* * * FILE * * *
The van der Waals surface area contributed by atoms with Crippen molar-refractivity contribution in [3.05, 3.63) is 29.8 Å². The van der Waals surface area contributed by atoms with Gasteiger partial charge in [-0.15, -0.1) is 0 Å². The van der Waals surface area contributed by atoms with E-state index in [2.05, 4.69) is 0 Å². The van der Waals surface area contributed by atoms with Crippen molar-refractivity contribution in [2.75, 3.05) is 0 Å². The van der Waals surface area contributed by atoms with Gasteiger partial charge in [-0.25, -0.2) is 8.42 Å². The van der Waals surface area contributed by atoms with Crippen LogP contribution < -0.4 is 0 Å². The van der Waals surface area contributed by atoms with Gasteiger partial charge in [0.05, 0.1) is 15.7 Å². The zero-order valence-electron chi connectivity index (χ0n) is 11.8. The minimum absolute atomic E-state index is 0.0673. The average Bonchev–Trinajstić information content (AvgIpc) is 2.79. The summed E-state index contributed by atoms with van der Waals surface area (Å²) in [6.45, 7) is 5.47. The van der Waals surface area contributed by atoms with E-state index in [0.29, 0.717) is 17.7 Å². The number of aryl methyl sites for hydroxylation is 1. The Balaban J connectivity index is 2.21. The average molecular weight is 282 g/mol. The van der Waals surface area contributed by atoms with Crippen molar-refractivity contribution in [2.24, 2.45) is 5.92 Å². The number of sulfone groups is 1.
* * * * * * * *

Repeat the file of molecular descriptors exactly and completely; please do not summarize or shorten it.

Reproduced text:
The van der Waals surface area contributed by atoms with Crippen molar-refractivity contribution in [3.05, 3.63) is 29.8 Å². The van der Waals surface area contributed by atoms with Gasteiger partial charge in [-0.15, -0.1) is 0 Å². The van der Waals surface area contributed by atoms with E-state index in [2.05, 4.69) is 0 Å². The van der Waals surface area contributed by atoms with Crippen molar-refractivity contribution in [2.75, 3.05) is 0 Å². The van der Waals surface area contributed by atoms with Gasteiger partial charge in [-0.25, -0.2) is 8.42 Å². The van der Waals surface area contributed by atoms with Crippen LogP contribution < -0.4 is 0 Å². The van der Waals surface area contributed by atoms with Gasteiger partial charge in [0.05, 0.1) is 15.7 Å². The zero-order valence-electron chi connectivity index (χ0n) is 11.8. The minimum absolute atomic E-state index is 0.0673. The average Bonchev–Trinajstić information content (AvgIpc) is 2.79. The summed E-state index contributed by atoms with van der Waals surface area (Å²) in [6.45, 7) is 5.47. The van der Waals surface area contributed by atoms with E-state index in [0.29, 0.717) is 17.7 Å². The number of aryl methyl sites for hydroxylation is 1. The Balaban J connectivity index is 2.21. The average molecular weight is 282 g/mol. The van der Waals surface area contributed by atoms with Crippen molar-refractivity contribution in [2.24, 2.45) is 5.92 Å². The number of sulfone groups is 1.